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Breaking:: A Solution on the Horizon for Fiona’s Victims in N.L. as Insurance Companies Deny Compensation


Peggy Savery plays cards with her husband Lloyd at their new table in a sun-drenched kitchen. The family is still settling into their new home in Port aux Basques, purchased and furnished thanks to a hodgepodge of donations and disaster relief funds.

Their old house, which was destroyed by a storm surge during post-tropical storm Fiona, was covered, he says, and he estimates the family paid their insurance company about $60,000 to protect their most valuable asset.

But when disaster struck last September, all of the Saverys’ claims were denied; Seawater damage was not included in their premiums.

“They didn’t give us a cent,” he said.

The Saverys are among 102 homes in Port aux Basques and surrounding communities that were destroyed by Fiona whose insurance companies refused to pay for damage caused by the storm.

Peggy Savery was able to buy a house at a below-market price thanks to a kind neighbor in Port aux Basques. Without the insurance payment, she says, she would have had to move. (Malone Mullin/CBC)

Most were left homeless, with nowhere to turn and forced to rely on government aid to rebuild or buy back their homes. The Newfoundland and Labrador government paid $41 million to Fiona’s victims after a lengthy application and assessment process to fill the gap left by insurers.

Denise Pike Anderson was forced to downsize and move to nearby Cape Ray.

If his insurance had paid, he would have been able to rebuild, he said. Instead, his company told him he needed special surge protection, something almost no insurer currently offers.

“Insurance [companies] “We should be grateful to the government,” he said. “I really think we need stricter laws.”

Ottawa to fund new flood program

According to the Insurance Bureau of Canada, about 1.5 million Canadians live in floodplains or low-lying coastal communities.

Faced with the growing risk of climate change, a group of insurance companies and the federal government are reaching an agreement to offer flood insurance to homeowners in those areas, says Craig Stewart, vice president of the office.

SEE | Insurance companies would not pay for damage caused by Fiona’s storm surge. For future victims, who will do it?

Breaking A Solution on the Horizon for Fionas Victims

This is why insurance companies refused to pay for Fiona’s lost homes.

Newfoundlanders who lost their homes to the most powerful storm to make landfall in Atlantic Canada say insurers didn’t pay a dime when their homes were destroyed in September 2022. But one insurance expert says there’s a solution in the horizon for future flood victims.

“Insurance is designed for accidents, and when people live in floodplains or low-lying coastal communities… we know they’re going to flood at some point, and it’s no longer an accident,” Stewart told Breaking:. “That’s why insurance is not a good option and why we’ve been looking for another solution for those people.”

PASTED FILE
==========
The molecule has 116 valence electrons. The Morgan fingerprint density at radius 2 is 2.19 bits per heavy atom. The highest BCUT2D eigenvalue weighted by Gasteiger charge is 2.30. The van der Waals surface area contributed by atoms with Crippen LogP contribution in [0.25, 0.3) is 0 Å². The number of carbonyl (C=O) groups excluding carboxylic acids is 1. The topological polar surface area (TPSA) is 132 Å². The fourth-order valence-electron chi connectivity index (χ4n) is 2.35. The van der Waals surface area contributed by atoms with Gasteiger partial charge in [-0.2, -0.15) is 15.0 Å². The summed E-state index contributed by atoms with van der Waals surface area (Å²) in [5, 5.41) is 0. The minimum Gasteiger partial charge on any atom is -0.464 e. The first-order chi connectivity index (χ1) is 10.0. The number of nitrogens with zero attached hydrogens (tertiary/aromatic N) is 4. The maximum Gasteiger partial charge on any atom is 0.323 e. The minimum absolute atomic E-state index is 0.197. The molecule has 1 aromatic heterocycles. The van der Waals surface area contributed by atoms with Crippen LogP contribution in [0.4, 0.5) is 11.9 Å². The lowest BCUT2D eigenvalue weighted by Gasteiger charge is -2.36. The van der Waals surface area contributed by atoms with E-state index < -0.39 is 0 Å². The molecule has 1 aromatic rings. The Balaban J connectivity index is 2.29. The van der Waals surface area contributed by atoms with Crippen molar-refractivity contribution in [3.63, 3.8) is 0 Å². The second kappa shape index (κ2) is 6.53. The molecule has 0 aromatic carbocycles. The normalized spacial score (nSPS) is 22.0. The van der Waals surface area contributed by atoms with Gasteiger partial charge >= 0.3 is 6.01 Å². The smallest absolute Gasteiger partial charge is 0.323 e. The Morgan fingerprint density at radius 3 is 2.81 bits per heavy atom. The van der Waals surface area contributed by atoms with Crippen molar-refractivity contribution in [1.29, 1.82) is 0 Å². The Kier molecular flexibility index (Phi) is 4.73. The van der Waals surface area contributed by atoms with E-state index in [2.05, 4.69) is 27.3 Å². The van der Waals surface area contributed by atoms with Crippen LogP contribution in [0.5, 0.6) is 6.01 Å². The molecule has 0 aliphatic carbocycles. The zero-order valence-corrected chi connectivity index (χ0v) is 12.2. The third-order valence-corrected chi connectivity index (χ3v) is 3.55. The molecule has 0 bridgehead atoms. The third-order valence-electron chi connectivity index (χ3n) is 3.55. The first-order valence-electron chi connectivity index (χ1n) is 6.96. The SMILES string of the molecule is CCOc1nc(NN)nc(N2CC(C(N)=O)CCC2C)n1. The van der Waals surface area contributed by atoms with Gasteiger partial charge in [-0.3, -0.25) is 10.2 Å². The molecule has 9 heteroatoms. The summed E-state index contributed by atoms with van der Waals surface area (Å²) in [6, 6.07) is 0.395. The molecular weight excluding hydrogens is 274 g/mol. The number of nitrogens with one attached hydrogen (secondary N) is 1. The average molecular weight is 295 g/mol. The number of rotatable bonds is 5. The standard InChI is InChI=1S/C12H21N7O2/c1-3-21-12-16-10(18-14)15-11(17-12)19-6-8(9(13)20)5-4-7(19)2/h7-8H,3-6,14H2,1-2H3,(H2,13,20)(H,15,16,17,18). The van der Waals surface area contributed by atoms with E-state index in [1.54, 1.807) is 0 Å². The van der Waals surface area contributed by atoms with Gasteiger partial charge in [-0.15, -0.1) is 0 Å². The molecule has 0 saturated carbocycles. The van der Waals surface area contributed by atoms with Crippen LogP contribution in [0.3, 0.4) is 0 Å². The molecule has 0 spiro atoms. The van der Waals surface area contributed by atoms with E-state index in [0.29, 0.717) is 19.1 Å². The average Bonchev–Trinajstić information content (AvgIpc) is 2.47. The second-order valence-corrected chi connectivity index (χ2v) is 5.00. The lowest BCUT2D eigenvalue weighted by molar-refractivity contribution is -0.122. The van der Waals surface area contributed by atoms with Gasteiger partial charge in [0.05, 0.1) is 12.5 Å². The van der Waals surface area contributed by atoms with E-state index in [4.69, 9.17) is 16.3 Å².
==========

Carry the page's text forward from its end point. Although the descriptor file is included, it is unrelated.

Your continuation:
The federal government will underwrite that insurance, with limited premiums available to people in at-risk areas, Stewart said.

“Right now we have essentially two solutions: we have government-backed disaster assistance, which is essentially free insurance paid for by the taxpayer, and then we have an insurance market that will not cover those at high risk,” he said. . “Neither one is optimal.”

Fiona’s wrath in Newfoundland prompted Ottawa to include storm surge coverage in its national flood program, he said, adding that it is expected to be implemented in 2025.

A look from inside Peggy Savery's new home, which features a small sign that reads "Stronger than the storm" and a candle.
A look from inside Savery’s new home, which features a small sign that reads “Stronger than the storm.” (Brianna Gosse/CBC)

Meanwhile, Peggy Savery has been busy replacing what the family lost, transporting furniture from Stephenville and decorating it with what she salvaged from the rubble Fiona left behind.

These days she’s focused on the future, grateful that the previous owner of her new home offered it to her family at a below-market rate.

Without that act of kindness, he suspects they would have moved away.

“If the insurance company had done what they should have done, it would never have been a problem for us,” he said.

“When you see insurance companies collecting millions and billions of dollars and not paying, it just doesn’t seem fair that the government has to bail us out.”

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